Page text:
This was the load-out for this ruck, displayed on my
GRABBER "SPORTSMAN" model Space Blanket
[heavy duty, with sewn-in hood and glove corners].
 
We began by taking streets to an open space trail across a hilltop.  Once atop the hill we had a great view of the community below, and some volcanic peaks in the valley outside of town:

These volcanic peaks are around 1300' elevation.
When active they were many times that height.
This is all that remains.

We hiked down the hill and then passed over a bridge that crossed over the Union Pacific railroad tracks. This community was the last place in California to receive rail service, because it took many years to carve a road down the steep grade north of the city:

Railroad yard and depot

It was a warm day, so I made a hydration stop:

 
Mixing a hydration beverage
 
It was probably approaching a sunny 80 degrees. I had brought along a little 1 pint USAF pilot's flask [about $3.00] and mixed some sugar free Hawaiian Punch drink mix in. Really good stuff for little money. The flask is handy so you can keep your main reservoir pure.

Heading to the destination, we passed through neighborhoods and saw parts of town we'd never noticed while driving. Hiking [walking] allows you time to notice thing's you otherwise would not see. The final obstacle was to cross over the Highway 101 overpass to a shopping center where we'd earlier dropped our second vehicle. As we did so, I spotted this lone person sitting under a tree beside the Freeway below:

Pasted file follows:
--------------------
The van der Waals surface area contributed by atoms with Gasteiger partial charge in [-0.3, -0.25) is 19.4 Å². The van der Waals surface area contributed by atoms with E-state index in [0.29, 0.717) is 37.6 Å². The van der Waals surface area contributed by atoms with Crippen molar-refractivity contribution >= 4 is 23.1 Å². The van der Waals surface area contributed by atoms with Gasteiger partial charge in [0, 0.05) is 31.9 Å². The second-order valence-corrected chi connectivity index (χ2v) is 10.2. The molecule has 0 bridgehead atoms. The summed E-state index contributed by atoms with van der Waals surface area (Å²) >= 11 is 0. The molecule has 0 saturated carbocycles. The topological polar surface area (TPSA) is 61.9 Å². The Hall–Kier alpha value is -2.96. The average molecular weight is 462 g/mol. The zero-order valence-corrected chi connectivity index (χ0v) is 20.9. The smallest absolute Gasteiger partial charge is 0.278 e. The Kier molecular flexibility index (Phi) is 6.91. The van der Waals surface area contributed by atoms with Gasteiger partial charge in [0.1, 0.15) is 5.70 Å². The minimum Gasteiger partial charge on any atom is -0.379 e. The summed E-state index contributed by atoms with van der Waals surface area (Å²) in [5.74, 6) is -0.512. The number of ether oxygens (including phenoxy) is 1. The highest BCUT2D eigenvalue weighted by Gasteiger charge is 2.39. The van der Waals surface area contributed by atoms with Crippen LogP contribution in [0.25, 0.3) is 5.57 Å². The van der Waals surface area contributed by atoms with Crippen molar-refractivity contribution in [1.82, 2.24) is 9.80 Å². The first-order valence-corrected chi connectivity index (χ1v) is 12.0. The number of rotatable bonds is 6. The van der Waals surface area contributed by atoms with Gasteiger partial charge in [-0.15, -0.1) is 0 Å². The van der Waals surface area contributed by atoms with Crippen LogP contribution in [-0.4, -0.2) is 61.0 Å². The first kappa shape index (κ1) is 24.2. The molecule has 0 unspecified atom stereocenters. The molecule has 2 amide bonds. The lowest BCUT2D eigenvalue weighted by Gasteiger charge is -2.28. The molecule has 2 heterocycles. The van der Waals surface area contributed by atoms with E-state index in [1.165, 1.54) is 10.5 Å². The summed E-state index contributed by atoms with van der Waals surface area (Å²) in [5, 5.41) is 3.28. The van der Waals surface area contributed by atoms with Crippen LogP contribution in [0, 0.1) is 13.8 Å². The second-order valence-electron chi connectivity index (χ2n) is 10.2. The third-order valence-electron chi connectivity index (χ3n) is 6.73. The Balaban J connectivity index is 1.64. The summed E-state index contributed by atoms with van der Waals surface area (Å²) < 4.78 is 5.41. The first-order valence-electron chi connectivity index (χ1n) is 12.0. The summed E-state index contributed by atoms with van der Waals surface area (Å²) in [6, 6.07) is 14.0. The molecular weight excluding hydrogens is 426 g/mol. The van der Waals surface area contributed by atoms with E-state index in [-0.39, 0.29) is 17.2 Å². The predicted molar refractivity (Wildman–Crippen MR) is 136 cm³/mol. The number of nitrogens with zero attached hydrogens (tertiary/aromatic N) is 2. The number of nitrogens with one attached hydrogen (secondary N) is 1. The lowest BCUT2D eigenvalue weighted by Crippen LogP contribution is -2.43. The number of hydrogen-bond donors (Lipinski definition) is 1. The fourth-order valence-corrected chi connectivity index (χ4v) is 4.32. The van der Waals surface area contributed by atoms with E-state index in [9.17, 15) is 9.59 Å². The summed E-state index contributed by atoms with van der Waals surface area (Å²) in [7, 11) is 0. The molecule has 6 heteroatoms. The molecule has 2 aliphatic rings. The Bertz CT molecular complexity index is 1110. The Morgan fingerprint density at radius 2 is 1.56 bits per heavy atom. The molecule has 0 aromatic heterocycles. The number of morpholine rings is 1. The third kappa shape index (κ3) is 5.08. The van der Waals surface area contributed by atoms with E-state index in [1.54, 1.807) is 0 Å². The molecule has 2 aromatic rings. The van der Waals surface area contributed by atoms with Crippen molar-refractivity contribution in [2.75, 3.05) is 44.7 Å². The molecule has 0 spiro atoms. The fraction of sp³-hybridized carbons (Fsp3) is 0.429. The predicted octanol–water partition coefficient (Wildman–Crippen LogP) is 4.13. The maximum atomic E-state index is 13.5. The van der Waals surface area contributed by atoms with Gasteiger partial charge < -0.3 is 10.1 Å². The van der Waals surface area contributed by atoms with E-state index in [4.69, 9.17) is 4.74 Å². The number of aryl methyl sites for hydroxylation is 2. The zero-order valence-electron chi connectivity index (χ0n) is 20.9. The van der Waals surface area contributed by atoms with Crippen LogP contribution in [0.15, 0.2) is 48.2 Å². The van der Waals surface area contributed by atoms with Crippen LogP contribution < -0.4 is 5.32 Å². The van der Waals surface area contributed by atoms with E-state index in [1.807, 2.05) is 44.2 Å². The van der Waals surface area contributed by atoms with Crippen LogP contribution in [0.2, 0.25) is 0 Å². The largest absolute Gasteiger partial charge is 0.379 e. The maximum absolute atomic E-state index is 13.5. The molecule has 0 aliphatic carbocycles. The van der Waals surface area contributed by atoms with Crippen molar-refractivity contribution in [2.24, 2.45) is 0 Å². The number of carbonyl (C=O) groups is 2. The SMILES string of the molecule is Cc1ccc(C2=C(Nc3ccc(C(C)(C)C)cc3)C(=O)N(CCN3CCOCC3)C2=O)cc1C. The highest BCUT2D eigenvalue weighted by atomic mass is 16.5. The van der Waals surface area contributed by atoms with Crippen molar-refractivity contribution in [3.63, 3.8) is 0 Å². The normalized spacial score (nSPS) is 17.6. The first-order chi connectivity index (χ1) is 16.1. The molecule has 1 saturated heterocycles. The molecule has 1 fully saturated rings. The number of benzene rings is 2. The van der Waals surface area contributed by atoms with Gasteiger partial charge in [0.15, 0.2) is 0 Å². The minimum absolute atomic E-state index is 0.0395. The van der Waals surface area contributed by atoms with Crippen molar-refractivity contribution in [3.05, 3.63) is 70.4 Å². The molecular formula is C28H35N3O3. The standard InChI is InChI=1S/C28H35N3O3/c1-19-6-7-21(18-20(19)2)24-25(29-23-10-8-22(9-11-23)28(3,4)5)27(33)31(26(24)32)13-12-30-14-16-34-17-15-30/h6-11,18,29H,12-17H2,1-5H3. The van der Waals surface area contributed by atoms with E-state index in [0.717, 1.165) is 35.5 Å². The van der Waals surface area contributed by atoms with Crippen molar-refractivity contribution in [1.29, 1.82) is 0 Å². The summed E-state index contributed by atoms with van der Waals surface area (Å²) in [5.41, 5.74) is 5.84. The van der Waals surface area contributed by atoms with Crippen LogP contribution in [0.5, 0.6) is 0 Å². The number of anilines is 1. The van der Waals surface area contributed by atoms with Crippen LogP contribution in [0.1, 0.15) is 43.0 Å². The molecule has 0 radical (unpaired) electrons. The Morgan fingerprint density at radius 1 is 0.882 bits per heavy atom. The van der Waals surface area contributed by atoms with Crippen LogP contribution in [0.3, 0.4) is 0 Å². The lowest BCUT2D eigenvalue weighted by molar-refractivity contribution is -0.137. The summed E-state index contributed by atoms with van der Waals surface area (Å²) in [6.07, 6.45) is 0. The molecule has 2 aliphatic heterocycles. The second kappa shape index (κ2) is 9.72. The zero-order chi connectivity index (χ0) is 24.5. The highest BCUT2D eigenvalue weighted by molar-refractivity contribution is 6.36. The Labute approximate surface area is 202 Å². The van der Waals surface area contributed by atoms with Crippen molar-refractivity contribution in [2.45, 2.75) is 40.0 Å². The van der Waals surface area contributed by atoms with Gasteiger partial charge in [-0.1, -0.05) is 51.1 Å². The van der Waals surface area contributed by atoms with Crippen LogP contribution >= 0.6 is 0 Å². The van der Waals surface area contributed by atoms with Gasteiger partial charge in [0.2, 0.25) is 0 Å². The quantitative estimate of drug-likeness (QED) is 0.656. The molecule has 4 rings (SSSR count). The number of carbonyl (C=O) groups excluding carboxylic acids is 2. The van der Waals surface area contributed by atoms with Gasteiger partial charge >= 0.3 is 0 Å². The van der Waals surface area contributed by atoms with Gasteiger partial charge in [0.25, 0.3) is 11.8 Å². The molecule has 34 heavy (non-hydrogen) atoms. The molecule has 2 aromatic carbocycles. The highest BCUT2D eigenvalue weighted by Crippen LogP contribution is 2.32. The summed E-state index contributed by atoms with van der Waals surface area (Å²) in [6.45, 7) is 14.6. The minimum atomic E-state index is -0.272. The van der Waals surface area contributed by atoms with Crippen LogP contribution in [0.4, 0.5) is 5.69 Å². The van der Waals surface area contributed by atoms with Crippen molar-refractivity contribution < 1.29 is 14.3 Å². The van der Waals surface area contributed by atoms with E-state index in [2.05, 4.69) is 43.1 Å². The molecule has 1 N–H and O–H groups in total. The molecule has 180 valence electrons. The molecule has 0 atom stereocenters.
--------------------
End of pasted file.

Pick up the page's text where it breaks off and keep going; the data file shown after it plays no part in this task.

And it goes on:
Homeless person encamped by Freeway

There was lots of cardboard pallets scattered around and you could tell a lot of homeless folk spend their nights and days there, probably because its near the shopping center and resources [I spotted a young woman coming down a trail with a little backpack. It's so sad to see how these folks live...exist really. It reminds me to be thankful for what I have...some have literally the clothes on their back and little more].

The entire hike took us about an hour and a quarter. Along the way we made a game of pointing out potential resources that would be useful in an earthquake or disaster scenario, were we suddenly cast into a survival situation, such as places one could seek warm shelter, obtain water, scrounge food, or potential tools like discarded water bottles.

The point is, you don't have to drive out into the country and find a woodland trail to get exercise, practice self-reliance skills, and see interesting sights. You can do all of that on the streets of your own community and don't have to spend gas money to get there.

Give Urban Rucking a try!






© 2014, MANNY SILVA, ALL RIGHTS RESERVED